The group recognized that acceptance of these ideas would
require resolution of administrative issues related to human, physical, and
financial resources, along with faculty development. Dr. Werstiuk reaffirmed
her commitment to work toward resolution of these matters.

The group then turned to a review of the philosophical
approaches. These had been proposed by a faculty sub-group and had been
tentatively accepted, pending further refinement of the narrative. The
philosophical approaches included beliefs about nursing’s role in society,
social justice, caring, and the nature of the nurse-client relationship, and
faculty members’ and students’ responsibility in the curriculum. They
considered the fit between the philosophical beliefs and the concepts,
abilities, and teaching-learning approaches that had been identified.

The group confirmed the curriculum nucleus to be comprised
of the following:

core curriculum concepts: health, aging; health promotion,
illness intervention, context, nurse-client relationships, social justice, and
caring (the latter two from the philosophical approaches)

key professional abilities: critical thinking, clinical
reasoning, independent and collaborative decision-making, cultural competence,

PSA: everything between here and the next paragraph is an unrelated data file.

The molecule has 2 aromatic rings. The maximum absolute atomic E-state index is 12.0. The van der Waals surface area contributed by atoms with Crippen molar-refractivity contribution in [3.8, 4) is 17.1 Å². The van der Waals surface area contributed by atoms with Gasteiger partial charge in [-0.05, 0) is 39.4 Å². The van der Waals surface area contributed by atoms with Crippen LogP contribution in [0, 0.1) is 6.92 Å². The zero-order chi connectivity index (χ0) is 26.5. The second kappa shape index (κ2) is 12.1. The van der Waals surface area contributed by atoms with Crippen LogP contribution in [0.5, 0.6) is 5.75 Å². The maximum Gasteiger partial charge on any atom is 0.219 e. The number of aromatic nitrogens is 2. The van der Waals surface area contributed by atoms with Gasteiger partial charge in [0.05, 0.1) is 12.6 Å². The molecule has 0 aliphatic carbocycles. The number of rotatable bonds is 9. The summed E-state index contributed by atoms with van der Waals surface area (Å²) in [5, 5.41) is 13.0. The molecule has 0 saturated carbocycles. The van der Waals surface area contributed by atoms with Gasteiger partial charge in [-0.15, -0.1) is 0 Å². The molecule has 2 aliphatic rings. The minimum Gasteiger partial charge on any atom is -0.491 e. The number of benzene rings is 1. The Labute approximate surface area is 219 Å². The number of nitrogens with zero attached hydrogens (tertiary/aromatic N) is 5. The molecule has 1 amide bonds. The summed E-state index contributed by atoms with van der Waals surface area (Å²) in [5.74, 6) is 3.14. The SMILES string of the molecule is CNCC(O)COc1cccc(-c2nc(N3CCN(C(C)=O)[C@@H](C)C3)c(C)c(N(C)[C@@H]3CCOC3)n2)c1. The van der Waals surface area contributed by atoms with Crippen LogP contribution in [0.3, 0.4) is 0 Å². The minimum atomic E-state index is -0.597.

and life-long learning

principal teaching-learning approaches: self-direction,
collaborative learning, and use of information technologies

philosophical approaches: social justice, caring, humanism,
phenomenology

The group felt satisfied with the curriculum nucleus and
confirmed they could support these ideas as the basis for subsequent curriculum
development. Dr. Werstiuk and Professor Rose congratulated the participants for
their hard work, creativity in reconciling varying perspectives, and
intellectual courage in envisioning a curriculum that would require
considerable change and learning by each member. All were proud of themselves
individually and collectively, and anxious to begin the intensive planning that
would bring their ideas to fruition.

Please review Tables 7.1 (p. 142-143), Table 7.3 (p.
156-161) and Table 7-4 (p. 162-168) to answer the following questions.

What strengths and limitations are evident in the processes
undertaken by the Poplarfield faculty? How might these processes be applied in
other settings?

How might the retreat have been organized differently to
advance the curriculum work?

Review Tables 7.1, 7.3, and 7.4. What gaps and overlaps are
present in the contextual data?

Examine Tables 7.1, 7.3, and 7.4. Propose other
interpretations of the data, concepts, professional abilities, curriculum
limitations and possibilities, and administrative issues.

Consider the curriculum nucleus identified by the Poplarfield
faculty. Does it seem reasonable? What changes could be proposed?

What strategies could be implemented to keep the momentum
going in the curriculum development process?

If you were to assume the role of curriculum consultant for
the Poplarfield University School of Nursing, in what way might your actions be
similar or different from those of Professor Rose?